What I wonder is does your DS spend time translating the word problem into a mathematical equation?
I suspect he's glossing over this step (which DD1 also tends to do) - he gets it's a percentage problem but is knee jerking into mutliplying the percentage seen in the problem by the 'sale price' figure. (in other words not stopping to understand that the figures he's given are clues to the original price - but not direct clues).
I may be wrong - but I suspect some of this problem may be 'rushing' through the work.
If he now gets what to do (based on noblegiraffe's & others advice) - than my advice is the next time he has word problems - get him to slow it right down - write out all steps.
1) what the question is asking (What is the original sale price? Do we know that information - no - we don't know that information)
2) What is the information you've been given - new sale price and what the discount was? We know the new sale price was £63 and the discount was 10% off the original price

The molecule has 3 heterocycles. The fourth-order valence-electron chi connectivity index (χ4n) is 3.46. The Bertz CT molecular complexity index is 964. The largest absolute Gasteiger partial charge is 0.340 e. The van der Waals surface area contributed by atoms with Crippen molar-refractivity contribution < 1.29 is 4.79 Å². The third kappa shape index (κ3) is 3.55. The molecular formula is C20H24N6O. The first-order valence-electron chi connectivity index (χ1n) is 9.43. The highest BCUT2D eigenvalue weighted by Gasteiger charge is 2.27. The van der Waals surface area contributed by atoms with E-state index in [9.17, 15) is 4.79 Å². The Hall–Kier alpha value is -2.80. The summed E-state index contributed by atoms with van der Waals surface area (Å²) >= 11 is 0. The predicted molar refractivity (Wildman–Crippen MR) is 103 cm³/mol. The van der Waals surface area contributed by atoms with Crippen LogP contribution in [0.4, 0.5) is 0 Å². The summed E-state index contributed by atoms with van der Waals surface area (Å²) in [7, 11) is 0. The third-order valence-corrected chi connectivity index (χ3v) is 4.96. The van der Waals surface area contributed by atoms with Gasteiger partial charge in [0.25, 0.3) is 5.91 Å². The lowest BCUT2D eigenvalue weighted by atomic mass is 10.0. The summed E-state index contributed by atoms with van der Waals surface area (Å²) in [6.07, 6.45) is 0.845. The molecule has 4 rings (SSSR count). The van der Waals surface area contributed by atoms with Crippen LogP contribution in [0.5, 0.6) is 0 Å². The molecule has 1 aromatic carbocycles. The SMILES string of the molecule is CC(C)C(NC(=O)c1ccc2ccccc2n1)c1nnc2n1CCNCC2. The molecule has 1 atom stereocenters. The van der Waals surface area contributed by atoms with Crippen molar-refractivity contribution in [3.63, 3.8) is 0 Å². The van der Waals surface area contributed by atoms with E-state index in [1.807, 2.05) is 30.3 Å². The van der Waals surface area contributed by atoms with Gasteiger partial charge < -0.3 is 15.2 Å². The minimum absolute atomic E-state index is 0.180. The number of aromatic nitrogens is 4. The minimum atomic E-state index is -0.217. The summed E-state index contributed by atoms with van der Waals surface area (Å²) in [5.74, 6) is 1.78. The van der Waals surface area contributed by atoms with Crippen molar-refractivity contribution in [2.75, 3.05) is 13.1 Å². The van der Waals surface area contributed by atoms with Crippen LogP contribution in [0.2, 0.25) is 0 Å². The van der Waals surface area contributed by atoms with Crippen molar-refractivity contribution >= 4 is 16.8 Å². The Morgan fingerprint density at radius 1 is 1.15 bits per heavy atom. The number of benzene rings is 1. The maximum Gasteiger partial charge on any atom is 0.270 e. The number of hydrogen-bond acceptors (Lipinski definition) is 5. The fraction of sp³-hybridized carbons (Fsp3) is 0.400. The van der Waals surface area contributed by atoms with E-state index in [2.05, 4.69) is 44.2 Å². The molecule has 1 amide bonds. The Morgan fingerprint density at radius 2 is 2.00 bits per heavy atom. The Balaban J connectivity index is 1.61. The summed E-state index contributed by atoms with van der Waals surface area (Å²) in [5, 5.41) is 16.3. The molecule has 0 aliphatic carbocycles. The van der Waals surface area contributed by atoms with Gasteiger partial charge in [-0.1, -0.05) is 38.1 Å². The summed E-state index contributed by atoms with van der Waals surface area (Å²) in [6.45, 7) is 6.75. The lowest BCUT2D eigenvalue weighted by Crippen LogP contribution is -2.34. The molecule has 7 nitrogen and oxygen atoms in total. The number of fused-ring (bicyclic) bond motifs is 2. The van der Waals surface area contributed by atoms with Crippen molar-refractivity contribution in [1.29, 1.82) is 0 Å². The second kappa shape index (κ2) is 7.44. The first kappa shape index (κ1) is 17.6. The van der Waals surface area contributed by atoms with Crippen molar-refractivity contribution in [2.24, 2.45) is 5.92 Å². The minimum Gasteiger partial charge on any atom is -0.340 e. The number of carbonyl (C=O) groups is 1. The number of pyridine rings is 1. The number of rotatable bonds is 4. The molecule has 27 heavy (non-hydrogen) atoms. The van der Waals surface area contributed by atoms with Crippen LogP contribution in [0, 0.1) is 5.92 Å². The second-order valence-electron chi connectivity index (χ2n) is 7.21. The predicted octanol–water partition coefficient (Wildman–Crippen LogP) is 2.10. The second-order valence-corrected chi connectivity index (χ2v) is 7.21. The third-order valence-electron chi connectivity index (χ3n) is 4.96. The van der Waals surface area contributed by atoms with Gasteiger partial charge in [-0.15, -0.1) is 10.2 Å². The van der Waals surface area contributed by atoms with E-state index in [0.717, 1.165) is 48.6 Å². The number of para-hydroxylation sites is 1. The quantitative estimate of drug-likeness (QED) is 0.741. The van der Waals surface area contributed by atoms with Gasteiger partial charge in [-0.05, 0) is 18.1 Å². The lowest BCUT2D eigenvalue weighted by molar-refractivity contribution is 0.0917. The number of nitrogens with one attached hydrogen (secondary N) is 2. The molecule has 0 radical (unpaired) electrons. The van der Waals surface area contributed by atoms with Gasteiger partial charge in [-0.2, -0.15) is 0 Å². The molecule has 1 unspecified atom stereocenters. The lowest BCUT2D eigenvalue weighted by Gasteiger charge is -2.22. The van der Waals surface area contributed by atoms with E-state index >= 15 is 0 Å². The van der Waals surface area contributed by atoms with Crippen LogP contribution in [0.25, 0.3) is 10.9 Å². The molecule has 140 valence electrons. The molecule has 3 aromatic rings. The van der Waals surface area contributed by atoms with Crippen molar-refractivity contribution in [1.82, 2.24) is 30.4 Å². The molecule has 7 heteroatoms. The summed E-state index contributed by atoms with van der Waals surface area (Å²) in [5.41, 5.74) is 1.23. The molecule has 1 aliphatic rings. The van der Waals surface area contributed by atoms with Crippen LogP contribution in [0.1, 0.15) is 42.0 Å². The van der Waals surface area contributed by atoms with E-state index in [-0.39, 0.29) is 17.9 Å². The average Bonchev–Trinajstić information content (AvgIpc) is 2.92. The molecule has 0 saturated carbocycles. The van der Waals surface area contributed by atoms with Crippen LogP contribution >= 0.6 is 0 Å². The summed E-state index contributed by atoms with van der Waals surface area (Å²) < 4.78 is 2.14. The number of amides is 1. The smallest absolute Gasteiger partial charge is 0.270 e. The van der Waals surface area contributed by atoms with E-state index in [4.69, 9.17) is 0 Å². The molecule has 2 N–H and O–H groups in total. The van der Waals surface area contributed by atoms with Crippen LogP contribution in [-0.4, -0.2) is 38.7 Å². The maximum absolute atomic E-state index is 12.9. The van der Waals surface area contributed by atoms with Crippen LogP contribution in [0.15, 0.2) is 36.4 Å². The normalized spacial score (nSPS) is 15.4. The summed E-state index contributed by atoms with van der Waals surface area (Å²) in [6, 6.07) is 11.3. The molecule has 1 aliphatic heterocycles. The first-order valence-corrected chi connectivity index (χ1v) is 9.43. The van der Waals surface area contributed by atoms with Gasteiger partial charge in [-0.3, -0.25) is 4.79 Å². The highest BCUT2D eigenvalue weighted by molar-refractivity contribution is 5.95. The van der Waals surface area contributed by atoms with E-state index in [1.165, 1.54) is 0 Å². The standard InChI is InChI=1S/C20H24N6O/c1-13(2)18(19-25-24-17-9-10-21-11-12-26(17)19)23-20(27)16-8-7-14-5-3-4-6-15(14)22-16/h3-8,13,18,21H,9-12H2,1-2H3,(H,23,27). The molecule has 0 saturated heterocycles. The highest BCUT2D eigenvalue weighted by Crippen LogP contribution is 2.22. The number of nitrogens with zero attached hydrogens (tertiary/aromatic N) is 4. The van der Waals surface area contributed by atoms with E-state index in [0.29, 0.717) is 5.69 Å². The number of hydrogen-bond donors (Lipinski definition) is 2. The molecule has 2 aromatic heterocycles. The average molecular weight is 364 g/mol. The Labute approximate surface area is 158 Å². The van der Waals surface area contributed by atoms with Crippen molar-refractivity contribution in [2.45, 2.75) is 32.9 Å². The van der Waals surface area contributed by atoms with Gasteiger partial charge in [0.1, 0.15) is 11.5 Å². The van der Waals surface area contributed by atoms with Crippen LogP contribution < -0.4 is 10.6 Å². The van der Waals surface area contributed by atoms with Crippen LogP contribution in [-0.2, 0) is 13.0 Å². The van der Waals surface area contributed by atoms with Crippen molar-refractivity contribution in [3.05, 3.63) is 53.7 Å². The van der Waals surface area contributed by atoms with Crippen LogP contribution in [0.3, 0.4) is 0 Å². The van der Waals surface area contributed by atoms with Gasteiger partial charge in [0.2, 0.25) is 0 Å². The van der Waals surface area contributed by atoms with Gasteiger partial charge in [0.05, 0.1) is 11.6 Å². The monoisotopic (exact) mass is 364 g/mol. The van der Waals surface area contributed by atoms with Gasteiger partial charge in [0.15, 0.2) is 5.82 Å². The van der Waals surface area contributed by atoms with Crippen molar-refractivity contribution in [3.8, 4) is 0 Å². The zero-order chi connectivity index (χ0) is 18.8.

3) then consider how to work out original price from that information -
so the unknown original price less (or take away) discount = new sale price. Let's use x for the original price - so the problem can be written as 100% x - (discount of 10%x) = £63.00 which reduced to 90%x = £63.00 to solve it divide both sides by 90% (or 0.90) and you get x = 63 divided by 0.9 = 70
Now one of the issues here is whether your DS can quickly convert percentages to decimals - so he knows 100% = 1/ he knows 10% = 0.1 (in fact useful to also see if he can convert percentages to fractions - so he knows 50% = 1/2 for example). If he is good at this conversion of fractions to percentages to decimals (in any order) - then this type of word problem is much easier.